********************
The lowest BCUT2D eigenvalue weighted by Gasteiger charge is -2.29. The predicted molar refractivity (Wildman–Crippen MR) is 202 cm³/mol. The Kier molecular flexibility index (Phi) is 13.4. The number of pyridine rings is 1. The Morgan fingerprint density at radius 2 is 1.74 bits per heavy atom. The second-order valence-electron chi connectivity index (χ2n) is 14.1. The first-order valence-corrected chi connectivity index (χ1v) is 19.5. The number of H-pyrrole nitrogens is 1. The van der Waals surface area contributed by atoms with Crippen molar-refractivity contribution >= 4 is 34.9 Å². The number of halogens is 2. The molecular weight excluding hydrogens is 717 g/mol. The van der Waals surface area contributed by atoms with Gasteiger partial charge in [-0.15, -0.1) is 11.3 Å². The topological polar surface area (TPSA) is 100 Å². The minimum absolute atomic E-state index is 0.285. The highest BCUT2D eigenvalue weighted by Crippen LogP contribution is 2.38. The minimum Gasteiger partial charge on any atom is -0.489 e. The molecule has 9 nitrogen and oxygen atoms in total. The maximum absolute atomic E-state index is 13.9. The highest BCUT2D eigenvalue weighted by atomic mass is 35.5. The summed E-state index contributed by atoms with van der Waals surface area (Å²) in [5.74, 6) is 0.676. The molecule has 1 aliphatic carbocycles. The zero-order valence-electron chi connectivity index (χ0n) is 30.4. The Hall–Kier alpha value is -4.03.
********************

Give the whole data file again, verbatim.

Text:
The lowest BCUT2D eigenvalue weighted by Gasteiger charge is -2.29. The predicted molar refractivity (Wildman–Crippen MR) is 202 cm³/mol. The Kier molecular flexibility index (Phi) is 13.4. The number of pyridine rings is 1. The Morgan fingerprint density at radius 2 is 1.74 bits per heavy atom. The second-order valence-electron chi connectivity index (χ2n) is 14.1. The first-order valence-corrected chi connectivity index (χ1v) is 19.5. The number of H-pyrrole nitrogens is 1. The van der Waals surface area contributed by atoms with Crippen molar-refractivity contribution >= 4 is 34.9 Å². The number of halogens is 2. The molecular weight excluding hydrogens is 717 g/mol. The van der Waals surface area contributed by atoms with Gasteiger partial charge in [-0.15, -0.1) is 11.3 Å². The topological polar surface area (TPSA) is 100 Å². The minimum absolute atomic E-state index is 0.285. The highest BCUT2D eigenvalue weighted by Crippen LogP contribution is 2.38. The minimum Gasteiger partial charge on any atom is -0.489 e. The molecule has 9 nitrogen and oxygen atoms in total. The maximum absolute atomic E-state index is 13.9. The highest BCUT2D eigenvalue weighted by atomic mass is 35.5. The summed E-state index contributed by atoms with van der Waals surface area (Å²) in [5.74, 6) is 0.676. The molecule has 1 aliphatic carbocycles. The zero-order valence-electron chi connectivity index (χ0n) is 30.4. The Hall–Kier alpha value is -4.03.